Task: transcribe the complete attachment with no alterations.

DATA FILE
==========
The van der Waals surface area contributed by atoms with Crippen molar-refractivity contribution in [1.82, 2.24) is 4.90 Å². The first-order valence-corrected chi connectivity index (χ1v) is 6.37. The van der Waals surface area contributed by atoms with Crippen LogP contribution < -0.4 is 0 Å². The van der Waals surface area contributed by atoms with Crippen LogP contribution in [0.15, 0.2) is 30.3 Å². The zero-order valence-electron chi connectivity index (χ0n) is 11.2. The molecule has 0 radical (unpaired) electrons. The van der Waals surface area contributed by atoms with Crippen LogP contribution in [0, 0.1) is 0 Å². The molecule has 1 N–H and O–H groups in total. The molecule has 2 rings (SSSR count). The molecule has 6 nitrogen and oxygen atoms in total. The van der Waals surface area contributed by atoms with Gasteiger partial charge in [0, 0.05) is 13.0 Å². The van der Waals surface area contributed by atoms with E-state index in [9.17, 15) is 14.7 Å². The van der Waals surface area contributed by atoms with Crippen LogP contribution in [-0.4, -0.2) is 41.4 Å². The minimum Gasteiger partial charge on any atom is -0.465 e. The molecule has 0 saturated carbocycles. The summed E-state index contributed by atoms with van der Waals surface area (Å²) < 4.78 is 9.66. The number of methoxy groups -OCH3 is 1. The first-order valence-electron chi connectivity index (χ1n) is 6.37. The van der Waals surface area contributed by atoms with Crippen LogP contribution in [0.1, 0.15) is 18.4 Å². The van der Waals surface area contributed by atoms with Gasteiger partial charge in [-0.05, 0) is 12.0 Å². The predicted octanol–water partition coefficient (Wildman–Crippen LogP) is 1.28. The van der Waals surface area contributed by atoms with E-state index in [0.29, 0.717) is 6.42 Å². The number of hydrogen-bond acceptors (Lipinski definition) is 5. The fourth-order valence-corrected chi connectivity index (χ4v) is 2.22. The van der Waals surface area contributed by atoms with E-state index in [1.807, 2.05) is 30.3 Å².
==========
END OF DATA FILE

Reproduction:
The van der Waals surface area contributed by atoms with Crippen molar-refractivity contribution in [1.82, 2.24) is 4.90 Å². The first-order valence-corrected chi connectivity index (χ1v) is 6.37. The van der Waals surface area contributed by atoms with Crippen LogP contribution < -0.4 is 0 Å². The van der Waals surface area contributed by atoms with Crippen LogP contribution in [0.15, 0.2) is 30.3 Å². The zero-order valence-electron chi connectivity index (χ0n) is 11.2. The molecule has 0 radical (unpaired) electrons. The van der Waals surface area contributed by atoms with Crippen LogP contribution in [0, 0.1) is 0 Å². The molecule has 1 N–H and O–H groups in total. The molecule has 2 rings (SSSR count). The molecule has 6 nitrogen and oxygen atoms in total. The van der Waals surface area contributed by atoms with Gasteiger partial charge in [0, 0.05) is 13.0 Å². The van der Waals surface area contributed by atoms with E-state index in [9.17, 15) is 14.7 Å². The van der Waals surface area contributed by atoms with Crippen LogP contribution in [-0.4, -0.2) is 41.4 Å². The minimum Gasteiger partial charge on any atom is -0.465 e. The molecule has 0 saturated carbocycles. The summed E-state index contributed by atoms with van der Waals surface area (Å²) < 4.78 is 9.66. The number of methoxy groups -OCH3 is 1. The first-order valence-electron chi connectivity index (χ1n) is 6.37. The van der Waals surface area contributed by atoms with Crippen LogP contribution in [0.1, 0.15) is 18.4 Å². The van der Waals surface area contributed by atoms with Gasteiger partial charge in [-0.05, 0) is 12.0 Å². The predicted octanol–water partition coefficient (Wildman–Crippen LogP) is 1.28. The van der Waals surface area contributed by atoms with E-state index in [0.29, 0.717) is 6.42 Å². The number of hydrogen-bond acceptors (Lipinski definition) is 5. The fourth-order valence-corrected chi connectivity index (χ4v) is 2.22. The van der Waals surface area contributed by atoms with E-state index in [1.807, 2.05) is 30.3 Å².